Most farmers deal with challenging economic conditions. You’re likely “asset rich, cash poor,” or not even “asset rich” if you’re just starting out without land of your own. You’re also sitting in a position in the agricultural supply chain where you “buy retail and sell wholesale.”
In most recent years, farm production expenses are projected to increase while farm income will decrease. This dynamic will put some farmers in a tight spot trying to make ends meet while also servicing their existing debt.
With these trends, it’s no wonder that many growers face difficulty accessing funding. Extreme and variable weather conditions, market price volatility, agricultural policy decisions and increased consolidation are the four horsemen hovering at the edge of the average farmer’s fields today.
Rural communities in particular face limited access to broadband, which can limit rural farmers from quickly accessing modern financial support. And while county-level USDA offices are often helpful, not every county is well staffed and many aspiring and established farmers have told us their emails and calls go unanswered.
Ultimately, it will take policy and cultural change to support American farmers, but in the meantime, here are some tips to make your farm more likely to succeed.
Would you rather throw all of your farm receipts and invoices in a shoebox or a messy folder on your computer, or snap a quick photo, upload it to an organized app, and categorize it, then forget about it? Unfortunately many farmers are stuck doing the former (receipt shoebox) when they’d free up their time by doing the latter.
We’re under no false illusions here: the truth is that most farmers get into farming for the farming not the financial aspects. That’s why you can smartly navigate farm financial tracking with helpful and secure digital tools, like FarmRaise Tracks.
By proactively uploading and categorizing your transactions, you’ll be able to spot trends in spending that can help you make smarter decisions in the future. One FarmRaise Tracks user said:
“It was a writing on the wall sort of moment. I was using your app to track costs of our new sheep herd and looking back at my expenses, and it hit me: That's why farmers cull sheep in November. Our costs had ramped up so much after lambing. Your app showed me this and now I know."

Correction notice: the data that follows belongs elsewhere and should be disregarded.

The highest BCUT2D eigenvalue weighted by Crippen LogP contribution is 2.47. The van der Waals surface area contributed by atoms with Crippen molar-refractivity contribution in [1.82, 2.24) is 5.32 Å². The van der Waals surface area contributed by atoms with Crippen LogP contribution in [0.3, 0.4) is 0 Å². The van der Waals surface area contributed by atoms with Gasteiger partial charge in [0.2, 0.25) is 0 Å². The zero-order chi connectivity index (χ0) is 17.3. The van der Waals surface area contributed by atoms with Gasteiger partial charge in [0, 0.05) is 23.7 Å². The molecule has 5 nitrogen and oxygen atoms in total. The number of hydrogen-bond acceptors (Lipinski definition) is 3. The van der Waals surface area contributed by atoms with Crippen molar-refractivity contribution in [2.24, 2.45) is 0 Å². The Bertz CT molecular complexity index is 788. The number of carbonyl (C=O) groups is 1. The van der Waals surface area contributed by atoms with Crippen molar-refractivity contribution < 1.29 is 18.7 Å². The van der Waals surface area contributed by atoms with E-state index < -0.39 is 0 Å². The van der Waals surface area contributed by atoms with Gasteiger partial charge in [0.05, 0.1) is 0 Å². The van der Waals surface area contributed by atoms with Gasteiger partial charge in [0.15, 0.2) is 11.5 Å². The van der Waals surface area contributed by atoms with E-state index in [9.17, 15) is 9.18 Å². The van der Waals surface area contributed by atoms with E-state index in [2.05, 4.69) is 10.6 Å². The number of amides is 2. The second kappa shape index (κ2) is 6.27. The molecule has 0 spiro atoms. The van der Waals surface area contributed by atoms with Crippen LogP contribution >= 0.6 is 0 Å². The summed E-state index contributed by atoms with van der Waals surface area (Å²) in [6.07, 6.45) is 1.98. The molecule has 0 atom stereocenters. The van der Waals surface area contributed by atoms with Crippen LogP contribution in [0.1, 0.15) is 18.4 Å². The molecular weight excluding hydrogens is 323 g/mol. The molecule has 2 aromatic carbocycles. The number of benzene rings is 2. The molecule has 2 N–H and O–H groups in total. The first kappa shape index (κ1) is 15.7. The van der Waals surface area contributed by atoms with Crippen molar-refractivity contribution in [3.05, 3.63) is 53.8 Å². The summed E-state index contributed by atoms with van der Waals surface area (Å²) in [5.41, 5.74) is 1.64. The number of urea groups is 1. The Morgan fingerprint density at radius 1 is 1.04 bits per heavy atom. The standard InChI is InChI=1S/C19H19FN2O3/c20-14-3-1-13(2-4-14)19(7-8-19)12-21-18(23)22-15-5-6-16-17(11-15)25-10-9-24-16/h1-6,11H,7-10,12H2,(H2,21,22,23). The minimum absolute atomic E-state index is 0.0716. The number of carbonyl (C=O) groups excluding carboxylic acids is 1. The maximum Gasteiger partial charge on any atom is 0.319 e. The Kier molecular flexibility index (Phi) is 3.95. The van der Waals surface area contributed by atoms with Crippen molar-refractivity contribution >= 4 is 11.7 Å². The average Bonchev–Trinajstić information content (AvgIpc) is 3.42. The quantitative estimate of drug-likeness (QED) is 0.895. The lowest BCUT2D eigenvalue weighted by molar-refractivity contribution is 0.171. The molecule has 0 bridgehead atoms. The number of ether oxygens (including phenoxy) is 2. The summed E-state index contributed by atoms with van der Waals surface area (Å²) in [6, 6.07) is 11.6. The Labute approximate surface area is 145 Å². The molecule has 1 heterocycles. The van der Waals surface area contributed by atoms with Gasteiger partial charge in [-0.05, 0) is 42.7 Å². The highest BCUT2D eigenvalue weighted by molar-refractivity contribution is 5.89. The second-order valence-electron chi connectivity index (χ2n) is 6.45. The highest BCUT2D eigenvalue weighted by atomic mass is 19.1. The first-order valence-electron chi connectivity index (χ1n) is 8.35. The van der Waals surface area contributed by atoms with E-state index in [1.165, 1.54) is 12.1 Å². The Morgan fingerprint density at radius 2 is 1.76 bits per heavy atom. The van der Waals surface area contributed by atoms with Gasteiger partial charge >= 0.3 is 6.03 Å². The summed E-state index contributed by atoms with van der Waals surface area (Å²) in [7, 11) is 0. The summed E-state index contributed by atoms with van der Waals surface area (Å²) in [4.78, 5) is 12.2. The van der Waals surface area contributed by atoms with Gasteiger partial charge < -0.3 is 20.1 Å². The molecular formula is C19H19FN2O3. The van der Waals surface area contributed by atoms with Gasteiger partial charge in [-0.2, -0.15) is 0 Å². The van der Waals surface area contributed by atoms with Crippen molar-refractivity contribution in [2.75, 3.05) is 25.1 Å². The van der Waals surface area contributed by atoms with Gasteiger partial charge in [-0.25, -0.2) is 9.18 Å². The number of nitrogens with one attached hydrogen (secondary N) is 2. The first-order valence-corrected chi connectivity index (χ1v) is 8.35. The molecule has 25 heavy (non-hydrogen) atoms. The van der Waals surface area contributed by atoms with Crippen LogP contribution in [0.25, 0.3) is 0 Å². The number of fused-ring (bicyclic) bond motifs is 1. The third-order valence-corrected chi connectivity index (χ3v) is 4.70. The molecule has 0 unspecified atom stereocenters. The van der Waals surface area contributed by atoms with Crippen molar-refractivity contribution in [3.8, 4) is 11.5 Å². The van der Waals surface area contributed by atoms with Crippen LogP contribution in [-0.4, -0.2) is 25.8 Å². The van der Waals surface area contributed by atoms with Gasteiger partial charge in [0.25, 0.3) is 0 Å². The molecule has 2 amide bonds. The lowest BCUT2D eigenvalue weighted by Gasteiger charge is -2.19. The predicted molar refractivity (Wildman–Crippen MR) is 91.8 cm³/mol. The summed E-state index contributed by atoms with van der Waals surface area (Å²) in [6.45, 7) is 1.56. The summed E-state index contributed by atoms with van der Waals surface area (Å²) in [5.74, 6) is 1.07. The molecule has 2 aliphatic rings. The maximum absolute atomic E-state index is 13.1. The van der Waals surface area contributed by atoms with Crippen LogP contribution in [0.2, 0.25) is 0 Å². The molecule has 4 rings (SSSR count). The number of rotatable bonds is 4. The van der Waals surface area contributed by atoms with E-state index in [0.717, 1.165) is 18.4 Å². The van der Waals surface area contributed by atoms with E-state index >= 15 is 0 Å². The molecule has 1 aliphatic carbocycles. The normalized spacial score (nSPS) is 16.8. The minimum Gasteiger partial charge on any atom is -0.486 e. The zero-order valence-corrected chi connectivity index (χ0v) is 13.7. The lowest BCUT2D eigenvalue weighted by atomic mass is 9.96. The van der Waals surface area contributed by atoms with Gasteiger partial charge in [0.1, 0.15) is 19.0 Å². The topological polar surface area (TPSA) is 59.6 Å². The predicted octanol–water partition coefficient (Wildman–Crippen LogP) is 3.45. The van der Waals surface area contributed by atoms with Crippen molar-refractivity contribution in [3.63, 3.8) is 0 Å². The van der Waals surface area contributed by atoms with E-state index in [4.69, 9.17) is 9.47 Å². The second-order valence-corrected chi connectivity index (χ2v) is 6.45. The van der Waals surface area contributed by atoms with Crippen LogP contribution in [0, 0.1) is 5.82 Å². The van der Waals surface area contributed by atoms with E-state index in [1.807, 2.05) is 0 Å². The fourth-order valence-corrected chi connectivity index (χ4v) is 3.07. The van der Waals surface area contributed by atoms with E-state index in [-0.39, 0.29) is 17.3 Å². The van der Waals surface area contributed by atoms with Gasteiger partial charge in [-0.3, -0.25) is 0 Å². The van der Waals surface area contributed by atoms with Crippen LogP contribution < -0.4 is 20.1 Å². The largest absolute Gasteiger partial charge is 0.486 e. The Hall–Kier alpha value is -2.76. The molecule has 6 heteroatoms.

Are you ready to start proactively organizing your finances? See how Tracks works, and if you love it, you can test out FarmRaise Tracks by creating a Premium FarmRaise account.
When examining the most common reasons why farms fail, the answer isn’t necessarily high interest rates or decisions from Washington, D.C. One of the most common reasons farms fail in America is a lack of budgeting and financial savvy.
The Farm Bill, federal government decisions and poor infrastructure in rural areas certainly have powerful effects on the agricultural sector. However, it’s the average farm family’s budgeting struggle that goes unnoticed as a direct reason for farm failure.
When it comes to the well-being of your farm, budgets can keep your spending tight and help you accurately file taxes.
If you make a budget today, you’ll start being able to predict variables in the future like:
Ready to build a budget? Learn more about budgeting best practices and download a template on our budgeting blog!
Once you have good insight into your farm finances through proper tracking and budgeting, you’ll be in a great position to apply for farm grants. Grants can defray your expenses or help you invest in new practices, better marketing and innovative technology.
Applying for grants can be intimidating, so that’s why we created a farm grants database that helps you take action:
All Premium members get access to the full farm grants library - including public and private options - and we send you ongoing alerts to your phone or email about upcoming deadlines and newly added programs.
We also help you fill out the paperwork to apply for the largest federal cost-share program that helps you invest in soil health, water quality and on-farm conservation.
Farmers and ranchers are more than just producers. You’re scientists, engineers and researchers in many ways - observing what’s happening on your land and trying new methods to ensure growth.
You need to be able to adopt new technologies to level up your operation. It’s good to stay on top of trends by reading the news or signing up for farming technology newsletters. (You can join our newsletter for free and get ag tech, news and tips sent to your inbox weekly.) Some technology manufacturers will even allow farmers to demo or pilot their systems for free in order to gain important insight into how the technology works for you.
But, if the new technology isn’t free, then you can find ways to fund your research with grants like the USDA-SARE program or innovative financing from lenders like Steward and Mad Capital or crowdsourced funders like Kiva.
Many landowners are aware that they can donate property, but fewer are aware that there are many other ways to enter into legal agreements and receive benefits for preserving their land. It’s worth exploring how conservation easements can secure your agricultural land's future and even offer tax incentives for land preservation.
Easements can help ensure land is used for agricultural purposes or to prevent certain development or construction on your property, even generations into the future.
Landowners can enter agreements with conservancies, foundations, or other organizations to establish an easement for the land. Most conservation agreements include a pledge not to develop land in a certain way or to preserve it for agricultural uses only. Many easements can last beyond the lifetime of a single ownership, making it one of the most surefire ways to conserve land long-term.